The leader of Canada’s first Indigenous group to win title to its territory says an updated agreement it’s negotiating with the federal government is part of a new model of relations between Ottawa and First Nations.
Chief Joe Alphonse, tribal council chairman for the Tsilhqot’in National Government, said the agreement is due to be signed by spring, and it will outline a financial relationship between Canada and the six First Nations his council represents in British Columbia’s central Interior.
Alphonse said previous funding models, which he described as “marginal,” no longer apply now that the Tsilhqot’in’s title land claims have been formally recognized by the courts.
“We have proven rights and we have proven title so that funding formula is not suited for Tsilhqot’in. Canada has to come up with a new formula. And whatever we do develop will be a new standard for First Nations all across the country, so it’s really essential for this government to establish that and show some leadership and demonstrate good will,” he said.
Alphonse said negotiations are just beginning and could not put a price tag on the value of the agreement, but said it will be subject to approval by the federal treasury board.
The agreement will be the next step in defining the relationship between Canada and the Tsilhqot’in, he said.
The Supreme Court of Canada recognized Aboriginal title rights for the first time in Canadian history in the homeland of the Tsilhqot’in people in 2014. It covers more than 1,750 square kilometres of land in the Chilcotin region.
While the Crown historically acquired land from many First Nations across the country by signing treaties, only 14 treaties on Vancouver Island had been signed by the time B.C. joined Confederation in 1871, and aboriginal title to the rest of the province was left unresolved.
The process for negotiating aboriginal land rights was established in 1992 by agreement of the province, the federal government and the First Nations Summit.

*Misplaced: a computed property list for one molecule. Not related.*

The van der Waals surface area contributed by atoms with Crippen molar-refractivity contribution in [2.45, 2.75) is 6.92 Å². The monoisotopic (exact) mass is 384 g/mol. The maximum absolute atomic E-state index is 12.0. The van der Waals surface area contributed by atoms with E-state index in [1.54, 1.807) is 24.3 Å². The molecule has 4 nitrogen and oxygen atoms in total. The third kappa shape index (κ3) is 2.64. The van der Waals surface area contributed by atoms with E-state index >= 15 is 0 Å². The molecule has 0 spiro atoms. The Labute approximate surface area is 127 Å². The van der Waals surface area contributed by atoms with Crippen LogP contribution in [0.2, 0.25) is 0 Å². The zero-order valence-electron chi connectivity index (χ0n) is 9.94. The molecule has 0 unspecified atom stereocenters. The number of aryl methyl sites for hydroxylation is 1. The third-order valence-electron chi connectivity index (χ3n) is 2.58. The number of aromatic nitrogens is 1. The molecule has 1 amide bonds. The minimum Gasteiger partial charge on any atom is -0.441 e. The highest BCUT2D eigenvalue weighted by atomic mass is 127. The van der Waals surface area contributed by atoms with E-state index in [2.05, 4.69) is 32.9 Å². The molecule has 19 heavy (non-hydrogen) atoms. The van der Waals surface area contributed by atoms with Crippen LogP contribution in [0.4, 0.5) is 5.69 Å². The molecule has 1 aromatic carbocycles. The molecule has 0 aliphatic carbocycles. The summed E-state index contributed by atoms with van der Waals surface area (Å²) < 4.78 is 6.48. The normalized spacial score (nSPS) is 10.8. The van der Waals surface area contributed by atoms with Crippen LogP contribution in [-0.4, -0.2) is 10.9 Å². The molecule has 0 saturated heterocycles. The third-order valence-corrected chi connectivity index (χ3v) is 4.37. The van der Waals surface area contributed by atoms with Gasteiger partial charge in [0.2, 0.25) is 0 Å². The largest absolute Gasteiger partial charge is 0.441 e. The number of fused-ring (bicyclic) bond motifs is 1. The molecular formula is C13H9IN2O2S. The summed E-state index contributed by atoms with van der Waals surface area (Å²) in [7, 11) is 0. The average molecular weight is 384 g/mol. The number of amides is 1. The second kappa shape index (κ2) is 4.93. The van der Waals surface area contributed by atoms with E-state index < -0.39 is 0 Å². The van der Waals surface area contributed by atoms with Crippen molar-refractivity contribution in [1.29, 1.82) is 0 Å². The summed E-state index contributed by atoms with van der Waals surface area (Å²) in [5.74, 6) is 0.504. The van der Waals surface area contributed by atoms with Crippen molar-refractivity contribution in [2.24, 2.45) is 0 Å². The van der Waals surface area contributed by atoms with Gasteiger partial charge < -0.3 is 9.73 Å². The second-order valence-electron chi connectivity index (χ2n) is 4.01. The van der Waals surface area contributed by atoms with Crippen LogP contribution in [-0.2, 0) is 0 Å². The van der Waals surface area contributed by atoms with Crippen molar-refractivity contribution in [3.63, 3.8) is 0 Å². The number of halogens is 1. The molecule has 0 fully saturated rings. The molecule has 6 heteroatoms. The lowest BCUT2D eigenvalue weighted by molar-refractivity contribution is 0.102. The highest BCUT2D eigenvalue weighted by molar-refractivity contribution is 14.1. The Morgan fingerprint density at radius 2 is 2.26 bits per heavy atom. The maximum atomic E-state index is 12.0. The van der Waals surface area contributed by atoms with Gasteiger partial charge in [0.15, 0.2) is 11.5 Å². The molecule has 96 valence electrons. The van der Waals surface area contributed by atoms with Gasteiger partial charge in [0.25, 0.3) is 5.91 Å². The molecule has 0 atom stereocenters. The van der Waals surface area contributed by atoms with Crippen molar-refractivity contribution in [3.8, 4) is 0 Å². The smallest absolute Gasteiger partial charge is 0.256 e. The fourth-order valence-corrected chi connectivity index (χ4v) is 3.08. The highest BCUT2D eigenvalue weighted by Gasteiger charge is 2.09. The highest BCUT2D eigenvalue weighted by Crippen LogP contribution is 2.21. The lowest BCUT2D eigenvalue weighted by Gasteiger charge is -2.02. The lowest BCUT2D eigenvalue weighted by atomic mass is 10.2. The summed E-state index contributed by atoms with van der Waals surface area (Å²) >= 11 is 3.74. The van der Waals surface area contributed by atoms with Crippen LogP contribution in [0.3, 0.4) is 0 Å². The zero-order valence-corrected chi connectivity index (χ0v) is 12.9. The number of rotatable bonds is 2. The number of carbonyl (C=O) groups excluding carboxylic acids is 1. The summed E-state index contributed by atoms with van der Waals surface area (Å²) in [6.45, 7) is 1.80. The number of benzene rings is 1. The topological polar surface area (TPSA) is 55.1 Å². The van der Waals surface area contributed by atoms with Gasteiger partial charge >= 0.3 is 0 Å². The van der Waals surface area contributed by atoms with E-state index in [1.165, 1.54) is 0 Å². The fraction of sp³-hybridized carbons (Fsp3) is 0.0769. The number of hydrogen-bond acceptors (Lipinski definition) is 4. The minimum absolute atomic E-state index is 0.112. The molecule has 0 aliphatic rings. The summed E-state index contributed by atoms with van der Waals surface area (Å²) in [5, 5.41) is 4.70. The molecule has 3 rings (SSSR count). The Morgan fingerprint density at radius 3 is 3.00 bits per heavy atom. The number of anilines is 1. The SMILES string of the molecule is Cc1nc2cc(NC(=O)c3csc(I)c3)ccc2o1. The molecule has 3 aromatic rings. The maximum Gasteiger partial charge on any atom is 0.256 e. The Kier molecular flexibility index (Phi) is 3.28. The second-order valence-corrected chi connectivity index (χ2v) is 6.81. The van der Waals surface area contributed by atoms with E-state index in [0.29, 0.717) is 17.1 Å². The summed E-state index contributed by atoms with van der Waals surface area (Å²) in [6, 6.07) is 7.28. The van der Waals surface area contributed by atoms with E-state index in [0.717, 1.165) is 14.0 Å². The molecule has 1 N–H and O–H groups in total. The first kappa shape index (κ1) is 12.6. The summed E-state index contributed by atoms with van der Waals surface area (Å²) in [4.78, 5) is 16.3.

Some First Nations are in the process of negotiating modern-day treaties, but the Tsilhqot’in did not have a treaty when it won the landmark case.
The BC Treaty Commission, which is an independent body responsible for facilitating treaty negotiations, says Canadian courts have repeatedly recommended negotiation over litigation, which is says does not involve consensus.
“Litigation is costly, generally narrowly focused, time consuming and ultimately leaves the question of how aboriginal rights and title apply — unanswered,” it says on its website.
The Tsilhqot’in case illustrates that while treaty negotiations process takes time, the litigation process has not proven to be a faster route to reconciliation, it says.
However, in January 2017, the six chiefs comprising the Tsilhqot’in tribal council signed a memorandum of understanding with the federal government outlining a shared vision for the reconciliation agreement.
Priority areas in the agreement include closing the “profound gaps” in education, health and mental health care, housing, infrastructure and access to clean water; establishing new fiscal relationships based on stable, predictable and flexible funding; and recognizing and implementing Tsilhqot’in governance and law.
Last week, Prime Minister Justin Trudeau visited the nation’s title lands in the Nemaiah Valley, about three hours west of Williams Lake, B.C., to apologize directly to community members for the hangings of six Tsilhqot’in chiefs more than 150 years ago.
“I know this is just a start, there is still a lot more work ahead of us,” he told the crowd that gathered for the apology.
“Canada is fully committed to recognize the Tsilhqot’in and its right to governance and self-determination. As I have told your chiefs, we are determined to work toward a more comprehensive governance agreement by spring 2019 to support you on your path to self-determination.”
During the ceremony, Trudeau signed a “Pathways Agreement,” which Alphonse said included short-term funding for some housing on the title lands and outlined a commitment to work on longer term funding.
“One of the biggest issues in our community right now is the housing crisis. I have 140 homes in my community and probably about 60 per cent of my population lives off reserve, a lot of whom want to come home,” Alphonse said.
Alphonse said it was important for Trudeau to drive through the title lands and see the conditions that some residents are living in. The Tsilhqot’in did not fight in court for title so that it could separate from Canada, he said, but so that it could have a more formalized relationship with it that also recognizes the nation’s authority.
“The big fear that signing agreements and strengthening relationships with Indigenous people is weakening this country, I think that that’s backward thinking. By developing partnerships with us on a nation-to-nation way, we can pursue projects together in an honourable way and actually allow Canada to grow in a way that it’s never seen,” he said.